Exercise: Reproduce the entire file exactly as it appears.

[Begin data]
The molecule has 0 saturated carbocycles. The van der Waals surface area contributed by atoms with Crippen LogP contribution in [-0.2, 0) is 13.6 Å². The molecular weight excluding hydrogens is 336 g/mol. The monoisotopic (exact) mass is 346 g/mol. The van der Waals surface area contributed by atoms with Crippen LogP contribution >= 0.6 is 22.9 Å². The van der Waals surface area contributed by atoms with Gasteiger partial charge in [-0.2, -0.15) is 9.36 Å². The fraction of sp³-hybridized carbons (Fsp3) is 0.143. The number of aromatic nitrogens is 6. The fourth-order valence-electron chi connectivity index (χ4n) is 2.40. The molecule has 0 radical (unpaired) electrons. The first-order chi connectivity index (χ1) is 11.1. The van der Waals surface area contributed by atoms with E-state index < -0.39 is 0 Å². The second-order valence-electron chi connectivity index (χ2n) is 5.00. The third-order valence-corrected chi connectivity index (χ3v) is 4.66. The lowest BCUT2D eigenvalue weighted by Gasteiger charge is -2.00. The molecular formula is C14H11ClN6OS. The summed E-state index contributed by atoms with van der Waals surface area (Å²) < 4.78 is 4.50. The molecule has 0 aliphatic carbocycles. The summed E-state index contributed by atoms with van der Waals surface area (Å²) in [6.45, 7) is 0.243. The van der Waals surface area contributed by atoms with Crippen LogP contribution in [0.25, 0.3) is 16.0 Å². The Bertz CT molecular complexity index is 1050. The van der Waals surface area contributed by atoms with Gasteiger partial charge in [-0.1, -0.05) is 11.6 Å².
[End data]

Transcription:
The molecule has 0 saturated carbocycles. The van der Waals surface area contributed by atoms with Crippen LogP contribution in [-0.2, 0) is 13.6 Å². The molecular weight excluding hydrogens is 336 g/mol. The monoisotopic (exact) mass is 346 g/mol. The van der Waals surface area contributed by atoms with Crippen LogP contribution >= 0.6 is 22.9 Å². The van der Waals surface area contributed by atoms with Gasteiger partial charge in [-0.2, -0.15) is 9.36 Å². The fraction of sp³-hybridized carbons (Fsp3) is 0.143. The number of aromatic nitrogens is 6. The fourth-order valence-electron chi connectivity index (χ4n) is 2.40. The molecule has 0 radical (unpaired) electrons. The first-order chi connectivity index (χ1) is 11.1. The van der Waals surface area contributed by atoms with E-state index < -0.39 is 0 Å². The second-order valence-electron chi connectivity index (χ2n) is 5.00. The third-order valence-corrected chi connectivity index (χ3v) is 4.66. The lowest BCUT2D eigenvalue weighted by Gasteiger charge is -2.00. The molecular formula is C14H11ClN6OS. The summed E-state index contributed by atoms with van der Waals surface area (Å²) < 4.78 is 4.50. The molecule has 0 aliphatic carbocycles. The summed E-state index contributed by atoms with van der Waals surface area (Å²) in [6.45, 7) is 0.243. The van der Waals surface area contributed by atoms with Crippen LogP contribution in [0.25, 0.3) is 16.0 Å². The Bertz CT molecular complexity index is 1050. The van der Waals surface area contributed by atoms with Gasteiger partial charge in [-0.1, -0.05) is 11.6 Å².